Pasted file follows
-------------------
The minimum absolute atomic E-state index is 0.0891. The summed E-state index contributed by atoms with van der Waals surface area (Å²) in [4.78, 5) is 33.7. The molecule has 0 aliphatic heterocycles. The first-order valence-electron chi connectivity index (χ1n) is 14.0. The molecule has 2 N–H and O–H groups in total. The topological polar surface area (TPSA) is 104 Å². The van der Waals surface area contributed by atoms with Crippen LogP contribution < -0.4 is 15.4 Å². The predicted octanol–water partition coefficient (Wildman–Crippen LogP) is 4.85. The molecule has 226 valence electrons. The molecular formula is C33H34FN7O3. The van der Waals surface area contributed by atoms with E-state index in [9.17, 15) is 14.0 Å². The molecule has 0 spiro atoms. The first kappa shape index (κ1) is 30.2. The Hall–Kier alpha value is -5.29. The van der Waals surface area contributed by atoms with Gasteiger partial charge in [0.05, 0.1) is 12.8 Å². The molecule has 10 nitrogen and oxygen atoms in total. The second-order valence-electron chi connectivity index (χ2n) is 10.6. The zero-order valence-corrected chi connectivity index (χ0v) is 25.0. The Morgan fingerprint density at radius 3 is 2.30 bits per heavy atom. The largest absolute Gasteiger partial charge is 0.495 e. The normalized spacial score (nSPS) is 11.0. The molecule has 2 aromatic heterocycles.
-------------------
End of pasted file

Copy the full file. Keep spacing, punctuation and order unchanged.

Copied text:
The minimum absolute atomic E-state index is 0.0891. The summed E-state index contributed by atoms with van der Waals surface area (Å²) in [4.78, 5) is 33.7. The molecule has 0 aliphatic heterocycles. The first-order valence-electron chi connectivity index (χ1n) is 14.0. The molecule has 2 N–H and O–H groups in total. The topological polar surface area (TPSA) is 104 Å². The van der Waals surface area contributed by atoms with Crippen LogP contribution < -0.4 is 15.4 Å². The predicted octanol–water partition coefficient (Wildman–Crippen LogP) is 4.85. The molecule has 226 valence electrons. The molecular formula is C33H34FN7O3. The van der Waals surface area contributed by atoms with E-state index in [9.17, 15) is 14.0 Å². The molecule has 0 spiro atoms. The first kappa shape index (κ1) is 30.2. The Hall–Kier alpha value is -5.29. The van der Waals surface area contributed by atoms with Gasteiger partial charge in [0.05, 0.1) is 12.8 Å². The molecule has 10 nitrogen and oxygen atoms in total. The second-order valence-electron chi connectivity index (χ2n) is 10.6. The zero-order valence-corrected chi connectivity index (χ0v) is 25.0. The Morgan fingerprint density at radius 3 is 2.30 bits per heavy atom. The largest absolute Gasteiger partial charge is 0.495 e. The normalized spacial score (nSPS) is 11.0. The molecule has 2 aromatic heterocycles.